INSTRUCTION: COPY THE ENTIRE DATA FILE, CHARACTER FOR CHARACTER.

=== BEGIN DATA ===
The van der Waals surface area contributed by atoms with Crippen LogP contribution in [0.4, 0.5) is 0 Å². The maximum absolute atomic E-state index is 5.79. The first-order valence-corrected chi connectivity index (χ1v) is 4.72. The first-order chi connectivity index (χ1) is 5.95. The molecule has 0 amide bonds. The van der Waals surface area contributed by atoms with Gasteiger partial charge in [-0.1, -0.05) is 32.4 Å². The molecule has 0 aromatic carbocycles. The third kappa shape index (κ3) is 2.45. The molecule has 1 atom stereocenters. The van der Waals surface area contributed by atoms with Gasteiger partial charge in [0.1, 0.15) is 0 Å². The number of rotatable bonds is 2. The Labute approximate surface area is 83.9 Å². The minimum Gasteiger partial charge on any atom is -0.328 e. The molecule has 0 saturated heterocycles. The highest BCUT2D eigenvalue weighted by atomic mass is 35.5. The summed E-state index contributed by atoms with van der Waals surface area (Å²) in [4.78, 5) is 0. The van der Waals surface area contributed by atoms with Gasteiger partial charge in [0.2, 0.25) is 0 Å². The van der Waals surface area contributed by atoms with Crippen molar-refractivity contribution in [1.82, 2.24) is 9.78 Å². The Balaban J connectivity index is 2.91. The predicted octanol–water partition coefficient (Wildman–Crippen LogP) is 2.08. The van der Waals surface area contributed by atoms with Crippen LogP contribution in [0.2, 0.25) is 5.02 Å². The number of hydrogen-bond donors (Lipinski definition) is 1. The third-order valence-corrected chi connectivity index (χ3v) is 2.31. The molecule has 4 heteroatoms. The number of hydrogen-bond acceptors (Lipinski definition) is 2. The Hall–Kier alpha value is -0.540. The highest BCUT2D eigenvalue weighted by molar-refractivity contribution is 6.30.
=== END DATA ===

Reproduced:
The van der Waals surface area contributed by atoms with Crippen LogP contribution in [0.4, 0.5) is 0 Å². The maximum absolute atomic E-state index is 5.79. The first-order valence-corrected chi connectivity index (χ1v) is 4.72. The first-order chi connectivity index (χ1) is 5.95. The molecule has 0 amide bonds. The van der Waals surface area contributed by atoms with Gasteiger partial charge in [-0.1, -0.05) is 32.4 Å². The molecule has 0 aromatic carbocycles. The third kappa shape index (κ3) is 2.45. The molecule has 1 atom stereocenters. The van der Waals surface area contributed by atoms with Gasteiger partial charge in [0.1, 0.15) is 0 Å². The number of rotatable bonds is 2. The Labute approximate surface area is 83.9 Å². The minimum Gasteiger partial charge on any atom is -0.328 e. The molecule has 0 saturated heterocycles. The highest BCUT2D eigenvalue weighted by atomic mass is 35.5. The summed E-state index contributed by atoms with van der Waals surface area (Å²) in [4.78, 5) is 0. The van der Waals surface area contributed by atoms with Gasteiger partial charge in [0.2, 0.25) is 0 Å². The van der Waals surface area contributed by atoms with Crippen molar-refractivity contribution in [1.82, 2.24) is 9.78 Å². The Balaban J connectivity index is 2.91. The predicted octanol–water partition coefficient (Wildman–Crippen LogP) is 2.08. The van der Waals surface area contributed by atoms with Crippen LogP contribution in [0.2, 0.25) is 5.02 Å². The number of hydrogen-bond donors (Lipinski definition) is 1. The third-order valence-corrected chi connectivity index (χ3v) is 2.31. The molecule has 4 heteroatoms. The number of hydrogen-bond acceptors (Lipinski definition) is 2. The Hall–Kier alpha value is -0.540. The highest BCUT2D eigenvalue weighted by molar-refractivity contribution is 6.30.